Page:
[Stephen]  As I worked on this presentation I observed in myself a couple interesting realities.  At first I felt overwhelmed by the return horrible feelings of sadness that I had experienced through this whole process.  Though I am pleased that it was only for a short time, I am glad I felt those negative feelings again.  If nothing else to remind me what I had been through, what so many people have been through, and what so many people are going through now as we sit here today in this room.  Ultimately though, I have come around to the reality of how very fortunate and blessed I am to have survived, to be loved, to have discovered hope, grace, celebration, and peace.  I am grateful to be surrounded by my immediate family and friends with whom I share love, support, and care.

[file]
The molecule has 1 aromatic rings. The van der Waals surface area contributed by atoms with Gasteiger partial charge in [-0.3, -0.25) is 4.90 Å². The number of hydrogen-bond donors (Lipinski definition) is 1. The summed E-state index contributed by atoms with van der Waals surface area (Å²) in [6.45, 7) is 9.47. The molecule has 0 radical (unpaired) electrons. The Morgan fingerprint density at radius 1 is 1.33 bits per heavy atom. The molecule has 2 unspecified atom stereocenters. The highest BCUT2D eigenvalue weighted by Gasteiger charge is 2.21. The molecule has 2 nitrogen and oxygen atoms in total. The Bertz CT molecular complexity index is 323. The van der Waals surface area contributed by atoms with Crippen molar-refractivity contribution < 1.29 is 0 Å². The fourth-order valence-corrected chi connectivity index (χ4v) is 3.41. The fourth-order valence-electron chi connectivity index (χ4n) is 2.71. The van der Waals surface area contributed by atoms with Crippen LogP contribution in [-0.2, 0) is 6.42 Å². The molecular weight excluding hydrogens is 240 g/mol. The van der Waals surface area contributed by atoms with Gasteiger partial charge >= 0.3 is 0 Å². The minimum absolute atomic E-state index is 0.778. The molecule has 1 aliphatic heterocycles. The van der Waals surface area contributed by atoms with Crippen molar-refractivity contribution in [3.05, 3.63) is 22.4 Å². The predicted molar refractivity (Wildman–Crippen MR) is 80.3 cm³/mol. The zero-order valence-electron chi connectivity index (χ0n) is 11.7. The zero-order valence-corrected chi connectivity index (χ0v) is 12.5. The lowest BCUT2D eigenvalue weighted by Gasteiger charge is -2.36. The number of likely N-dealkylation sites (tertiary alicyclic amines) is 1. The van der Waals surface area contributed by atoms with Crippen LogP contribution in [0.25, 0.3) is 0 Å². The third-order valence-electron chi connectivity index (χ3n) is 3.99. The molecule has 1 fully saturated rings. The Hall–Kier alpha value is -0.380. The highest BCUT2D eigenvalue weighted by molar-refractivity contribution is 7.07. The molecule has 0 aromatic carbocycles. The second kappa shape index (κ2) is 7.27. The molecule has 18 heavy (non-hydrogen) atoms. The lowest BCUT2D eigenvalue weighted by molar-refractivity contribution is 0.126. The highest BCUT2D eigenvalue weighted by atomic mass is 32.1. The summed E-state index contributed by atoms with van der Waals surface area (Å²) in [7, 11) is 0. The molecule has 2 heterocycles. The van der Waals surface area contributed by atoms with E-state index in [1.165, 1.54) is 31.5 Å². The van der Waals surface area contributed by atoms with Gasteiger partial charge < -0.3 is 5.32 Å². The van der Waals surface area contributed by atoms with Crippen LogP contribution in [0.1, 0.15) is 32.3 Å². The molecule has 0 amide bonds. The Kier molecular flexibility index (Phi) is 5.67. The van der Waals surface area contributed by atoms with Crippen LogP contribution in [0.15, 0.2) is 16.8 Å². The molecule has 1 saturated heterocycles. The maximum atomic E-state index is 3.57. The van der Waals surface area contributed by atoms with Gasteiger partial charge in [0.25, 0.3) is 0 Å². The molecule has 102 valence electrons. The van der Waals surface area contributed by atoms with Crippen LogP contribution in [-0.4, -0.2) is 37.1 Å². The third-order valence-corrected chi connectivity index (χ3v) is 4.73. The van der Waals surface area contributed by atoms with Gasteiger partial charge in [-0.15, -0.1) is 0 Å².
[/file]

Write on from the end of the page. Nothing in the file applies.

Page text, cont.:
Think about ways that damaging practices have been in your life or that you have observed in someone else’s life.  Throughout the history of humanity many damaging philosophies, teachings, and ultimately abusive practices have burst forth from places of fear, ignorance, bigotry, hate, and religious (yet godless) syndromes of superiority.  Abuse, no matter what its origin, is still abuse.  To change these abusive practices one has to change the fear based ignorant and hateful philosophies and teachings that fuel them.  In each of these historical circumstances, in order for change to begin to blossom, many people had to suffer incredible abuse and temporary loss of self, survive to tell about it, and contribute their stories to the narrative.  Stories are critical.  A great place to begin is with compassionate learning.  Learning has been a huge part of my understanding.  Not one of the transformations in my life in me came to me because of reparative therapy.  Not one transformation.  The machinery needed to abuse, disrespect, and oppress me was fueled by fear, misunderstanding, lack of knowledge, and a sad absence of any wisdom.  My will to survive came from my desire to truly understand, to learn, to educate myself, and to courageously call out the abuse.  Then, and only then, was I able to enter into a path toward true personal, psychological, and spiritual freedom.  The machinery used to cut through the abuse and clear a path was fueled by courage, hope, grace, and love.  There is a better way.